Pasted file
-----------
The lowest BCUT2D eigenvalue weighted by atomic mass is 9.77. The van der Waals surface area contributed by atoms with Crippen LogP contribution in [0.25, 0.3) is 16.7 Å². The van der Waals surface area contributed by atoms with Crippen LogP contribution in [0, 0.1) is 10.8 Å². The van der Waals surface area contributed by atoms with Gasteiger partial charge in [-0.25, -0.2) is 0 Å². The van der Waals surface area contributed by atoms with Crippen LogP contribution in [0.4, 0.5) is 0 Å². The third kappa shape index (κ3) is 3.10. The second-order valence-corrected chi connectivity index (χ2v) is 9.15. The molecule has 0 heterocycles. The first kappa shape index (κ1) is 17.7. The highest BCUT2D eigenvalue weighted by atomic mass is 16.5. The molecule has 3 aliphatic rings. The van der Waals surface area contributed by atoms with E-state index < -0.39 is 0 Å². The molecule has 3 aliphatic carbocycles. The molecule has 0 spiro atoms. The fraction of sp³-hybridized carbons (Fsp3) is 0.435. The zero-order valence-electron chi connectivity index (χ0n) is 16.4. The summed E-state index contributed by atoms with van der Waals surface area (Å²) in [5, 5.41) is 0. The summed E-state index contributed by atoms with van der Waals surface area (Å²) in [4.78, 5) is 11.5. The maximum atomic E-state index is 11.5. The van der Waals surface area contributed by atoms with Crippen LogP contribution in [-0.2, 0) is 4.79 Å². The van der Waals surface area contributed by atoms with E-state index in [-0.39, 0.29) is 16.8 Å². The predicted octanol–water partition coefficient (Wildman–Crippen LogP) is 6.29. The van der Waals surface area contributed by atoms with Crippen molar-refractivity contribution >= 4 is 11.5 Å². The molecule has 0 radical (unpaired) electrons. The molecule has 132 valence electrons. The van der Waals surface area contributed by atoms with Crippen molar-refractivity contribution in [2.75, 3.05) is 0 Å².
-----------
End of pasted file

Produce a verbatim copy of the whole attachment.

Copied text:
The lowest BCUT2D eigenvalue weighted by atomic mass is 9.77. The van der Waals surface area contributed by atoms with Crippen LogP contribution in [0.25, 0.3) is 16.7 Å². The van der Waals surface area contributed by atoms with Crippen LogP contribution in [0, 0.1) is 10.8 Å². The van der Waals surface area contributed by atoms with Gasteiger partial charge in [-0.25, -0.2) is 0 Å². The van der Waals surface area contributed by atoms with Crippen LogP contribution in [0.4, 0.5) is 0 Å². The third kappa shape index (κ3) is 3.10. The second-order valence-corrected chi connectivity index (χ2v) is 9.15. The molecule has 0 heterocycles. The first kappa shape index (κ1) is 17.7. The highest BCUT2D eigenvalue weighted by atomic mass is 16.5. The molecule has 3 aliphatic rings. The van der Waals surface area contributed by atoms with E-state index < -0.39 is 0 Å². The molecule has 3 aliphatic carbocycles. The molecule has 0 spiro atoms. The fraction of sp³-hybridized carbons (Fsp3) is 0.435. The zero-order valence-electron chi connectivity index (χ0n) is 16.4. The summed E-state index contributed by atoms with van der Waals surface area (Å²) in [5, 5.41) is 0. The summed E-state index contributed by atoms with van der Waals surface area (Å²) in [4.78, 5) is 11.5. The maximum atomic E-state index is 11.5. The van der Waals surface area contributed by atoms with Crippen LogP contribution in [-0.2, 0) is 4.79 Å². The van der Waals surface area contributed by atoms with E-state index in [-0.39, 0.29) is 16.8 Å². The predicted octanol–water partition coefficient (Wildman–Crippen LogP) is 6.29. The van der Waals surface area contributed by atoms with Crippen molar-refractivity contribution >= 4 is 11.5 Å². The molecule has 0 radical (unpaired) electrons. The molecule has 132 valence electrons. The van der Waals surface area contributed by atoms with Crippen molar-refractivity contribution in [2.75, 3.05) is 0 Å².